work from MA1 (left) and MA2 (right)
This week’s seminar was about professional practice and how to determine what that is; how we want to shape it to continue to be making and distributing work after the MA finishes. In discussion we contributed collaboratively to build a document which gave collective feedback about what we felt identified Professional Practice. Each person explored different points, both in general and more specific terms. Certainly this may change our Professional Practice Plan, but is also a poignant moment on the journey of the MA to reflect on where we are and where we want to be: perhaps how this has changed. One of the great advantages of studying the MA over a three year period, is the ability to grow and change during that time, and for our thoughts and experiences over this period to impact on our artistic output. During a three year period much can change: our location, working environment, ability to set aside specific studio time, gaining or losing studio space, family could be increasing or changing format, we may go through periods of being well or unwell. All of these factors impact on our productivity, ability to connect with our own practice, perhaps even our confidence in putting work out into public spaces, or sharing it in any way. I often encounter extremely talented artists who have somehow lost their motivation for exhibiting. Work is stacked and collected in their studio, or the studio grinds to a halt. I was aware as we chatted during this seminar that whilst we might be enthusiastic creatives, that does not necessarily make us good business men and women. Some will be, but not all. I have often produced a piece and felt excited about it and rarely considered contacting people to exhibit it. My ‘audience’ is mostly online: friends and family, as well as those who follow me because they have bought work in the past. But the skills of negotiating a fair price, of exploring places to exhibit and of making the right kind of connections with industry insiders is relatively unfamiliar to me. It is something I know that I must keep working on. But there is a risk to take with this: and it is the ultimate risk – that of rejection. I have often said that when I complete a painting or a sculpture it is ‘my baby’ and that I have brought it to existence and am passionate about it. It must be loved and appreciated: by me, if not by anyone else. The possibility of it being judged substandard by another human being would be equivalent to the kind of rejection one can never recover from. Like being an actress, you need to go to 50 auditions to perhaps be given one part. 49 people will say your face doesn’t fit, and you have to be hardened to this. But I know I am not hardened to that kind of criticism. It is an issue. So, whilst I tentatively dip my toe in the water of exhibiting outside the comfort of environments where I know I will be well received, I have to protect myself. I have to remember that we all have different tastes and values and that someone who does not like my work is not criticising me per se. They are not declaring me unfit to paint or a poor excuse for an artist, or human being; they perhaps prefer a different style of work, or a different palette, or something which I would not like.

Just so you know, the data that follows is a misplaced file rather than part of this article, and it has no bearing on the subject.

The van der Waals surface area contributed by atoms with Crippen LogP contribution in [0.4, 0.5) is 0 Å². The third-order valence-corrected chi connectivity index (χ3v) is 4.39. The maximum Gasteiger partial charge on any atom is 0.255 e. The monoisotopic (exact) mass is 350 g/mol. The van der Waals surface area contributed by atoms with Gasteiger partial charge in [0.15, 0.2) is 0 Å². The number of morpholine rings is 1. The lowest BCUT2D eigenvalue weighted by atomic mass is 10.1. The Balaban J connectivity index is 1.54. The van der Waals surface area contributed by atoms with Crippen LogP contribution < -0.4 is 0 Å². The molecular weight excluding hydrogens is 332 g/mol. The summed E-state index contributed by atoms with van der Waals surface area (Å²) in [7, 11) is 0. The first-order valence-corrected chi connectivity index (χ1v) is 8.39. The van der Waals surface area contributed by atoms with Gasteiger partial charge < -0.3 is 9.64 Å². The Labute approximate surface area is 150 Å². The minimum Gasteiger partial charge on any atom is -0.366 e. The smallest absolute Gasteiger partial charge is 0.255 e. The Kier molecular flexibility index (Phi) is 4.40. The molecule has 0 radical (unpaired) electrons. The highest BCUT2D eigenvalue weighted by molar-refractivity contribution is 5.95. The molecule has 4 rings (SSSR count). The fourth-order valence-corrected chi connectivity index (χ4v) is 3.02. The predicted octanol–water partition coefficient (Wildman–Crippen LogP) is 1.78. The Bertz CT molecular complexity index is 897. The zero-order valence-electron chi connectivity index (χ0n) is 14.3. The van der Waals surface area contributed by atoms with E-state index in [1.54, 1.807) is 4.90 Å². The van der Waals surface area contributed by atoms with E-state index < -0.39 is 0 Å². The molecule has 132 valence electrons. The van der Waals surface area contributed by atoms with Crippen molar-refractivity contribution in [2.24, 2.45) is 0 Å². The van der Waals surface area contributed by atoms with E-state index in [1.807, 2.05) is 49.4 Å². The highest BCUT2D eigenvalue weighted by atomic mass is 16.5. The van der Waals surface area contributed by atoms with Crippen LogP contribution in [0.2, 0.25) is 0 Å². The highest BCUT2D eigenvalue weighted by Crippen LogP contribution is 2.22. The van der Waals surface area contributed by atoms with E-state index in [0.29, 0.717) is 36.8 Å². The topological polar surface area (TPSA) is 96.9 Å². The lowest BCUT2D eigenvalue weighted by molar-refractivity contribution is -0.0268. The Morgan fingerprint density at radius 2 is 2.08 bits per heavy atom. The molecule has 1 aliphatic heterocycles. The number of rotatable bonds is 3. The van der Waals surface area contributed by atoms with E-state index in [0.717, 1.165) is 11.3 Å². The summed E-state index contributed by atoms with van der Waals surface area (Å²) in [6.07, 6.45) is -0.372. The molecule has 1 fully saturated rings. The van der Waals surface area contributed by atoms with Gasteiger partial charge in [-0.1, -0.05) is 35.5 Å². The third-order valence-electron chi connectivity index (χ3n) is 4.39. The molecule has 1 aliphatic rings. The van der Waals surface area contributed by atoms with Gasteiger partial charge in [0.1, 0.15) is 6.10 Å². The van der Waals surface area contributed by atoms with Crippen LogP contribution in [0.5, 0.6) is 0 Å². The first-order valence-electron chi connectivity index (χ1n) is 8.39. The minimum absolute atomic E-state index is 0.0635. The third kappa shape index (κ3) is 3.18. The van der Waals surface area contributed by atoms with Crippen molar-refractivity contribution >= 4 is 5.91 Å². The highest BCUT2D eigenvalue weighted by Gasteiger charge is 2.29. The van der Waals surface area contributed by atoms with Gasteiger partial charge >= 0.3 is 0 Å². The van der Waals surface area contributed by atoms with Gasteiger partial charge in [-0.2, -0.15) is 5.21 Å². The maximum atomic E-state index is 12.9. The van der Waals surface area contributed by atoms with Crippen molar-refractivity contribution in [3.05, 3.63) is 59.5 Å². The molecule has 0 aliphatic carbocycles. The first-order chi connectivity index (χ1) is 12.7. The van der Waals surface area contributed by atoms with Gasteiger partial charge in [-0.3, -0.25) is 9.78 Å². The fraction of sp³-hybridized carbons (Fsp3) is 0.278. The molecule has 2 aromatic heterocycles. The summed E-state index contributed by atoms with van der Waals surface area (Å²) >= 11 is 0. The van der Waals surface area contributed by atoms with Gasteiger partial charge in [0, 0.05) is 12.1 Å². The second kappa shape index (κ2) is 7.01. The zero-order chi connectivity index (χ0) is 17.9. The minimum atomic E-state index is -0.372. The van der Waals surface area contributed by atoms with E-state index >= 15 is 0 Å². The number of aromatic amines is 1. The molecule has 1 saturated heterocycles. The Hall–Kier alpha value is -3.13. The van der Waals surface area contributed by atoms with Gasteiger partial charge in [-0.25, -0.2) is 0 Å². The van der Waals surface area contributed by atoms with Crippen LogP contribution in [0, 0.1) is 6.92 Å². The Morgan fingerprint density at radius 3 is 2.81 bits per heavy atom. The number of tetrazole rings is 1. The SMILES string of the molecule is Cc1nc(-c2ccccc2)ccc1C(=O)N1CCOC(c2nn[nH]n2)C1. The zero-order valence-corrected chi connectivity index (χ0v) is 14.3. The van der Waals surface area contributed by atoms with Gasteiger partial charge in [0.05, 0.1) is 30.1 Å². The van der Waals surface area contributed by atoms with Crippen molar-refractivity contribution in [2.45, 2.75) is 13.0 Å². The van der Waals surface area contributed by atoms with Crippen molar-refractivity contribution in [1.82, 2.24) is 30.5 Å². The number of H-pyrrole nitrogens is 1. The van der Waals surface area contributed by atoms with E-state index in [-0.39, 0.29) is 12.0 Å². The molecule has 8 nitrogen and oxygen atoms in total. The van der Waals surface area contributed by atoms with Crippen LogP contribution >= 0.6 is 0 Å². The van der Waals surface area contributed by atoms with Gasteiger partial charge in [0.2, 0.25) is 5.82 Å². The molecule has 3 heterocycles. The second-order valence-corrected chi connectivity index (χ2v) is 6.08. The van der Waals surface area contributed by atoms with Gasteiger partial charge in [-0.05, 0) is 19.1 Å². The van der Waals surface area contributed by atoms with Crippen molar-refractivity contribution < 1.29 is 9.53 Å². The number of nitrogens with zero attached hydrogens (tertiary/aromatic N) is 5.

It is this area which is most problematic for me. I see no reason to imagine that I will not continue to make art. My job will be changing in the autumn and I will be moving house, but one of the stipulations I made was that I would continue to have a studio space to work in. This will be a more dedicated space than the current studio I have. I will have space to exhibit work and develop collaborative work with my students. I will have made some connections with galleries both in London and Kent. Whilst I have set aside about twelve hours a week to work on the MA, this time can be split between making work and making connections. Continuing the process. I have made changes this year. I have created a new website, a new Instagram and twitter account, a new business card and flyers, headed paper. I have made contact with organisations, volunteered as an Art Leader, agreed to volunteer at a Hospice, written three articles for magazines, and I have been productive in my practice. But this is JUST THE STRART. It has reminded me why I love what I do, and why it is necessary to move work on, to allow it to infiltrate the world, and to remove it from becoming the carpets and wallpaper of my existence. I am loving the MA. It is allowing me to find myself as an Artist, to explore the resistances and boundaries I felt were etched into my skin. These were only ever (mostly) imaginary: about pleasing people, making a difference, being socially responsible. They had nothing to do with painting from the heart, or capturing because it is essential: because it is breath and emotion and healing.
Oil paintings MA2
So this journey is life changing: the connections it is initiating could become life-long. This journey has signposts which may keep changing but they must always point towards developing more work, showing it in whatever way is most logical, collaborating with others to exhibit, looking for funding or exploring putting work into group exhibitions (which allows one to make further contacts). This existence is so very privileged – to be able to do what I love and to have the facilities to enable this to be done relatively easily. I may not have much in the way of time, but I can forgo sleep and I can declare myself a hermit if necessary. THIS is important. I am passionate about this and I am, in turn, teaching my son to commit fully to the things he is passionate about. It is a life lesson that I feel lucky to be able to share. And now I must continue the journey of sharing work, giving it away, exploring this act and documenting it.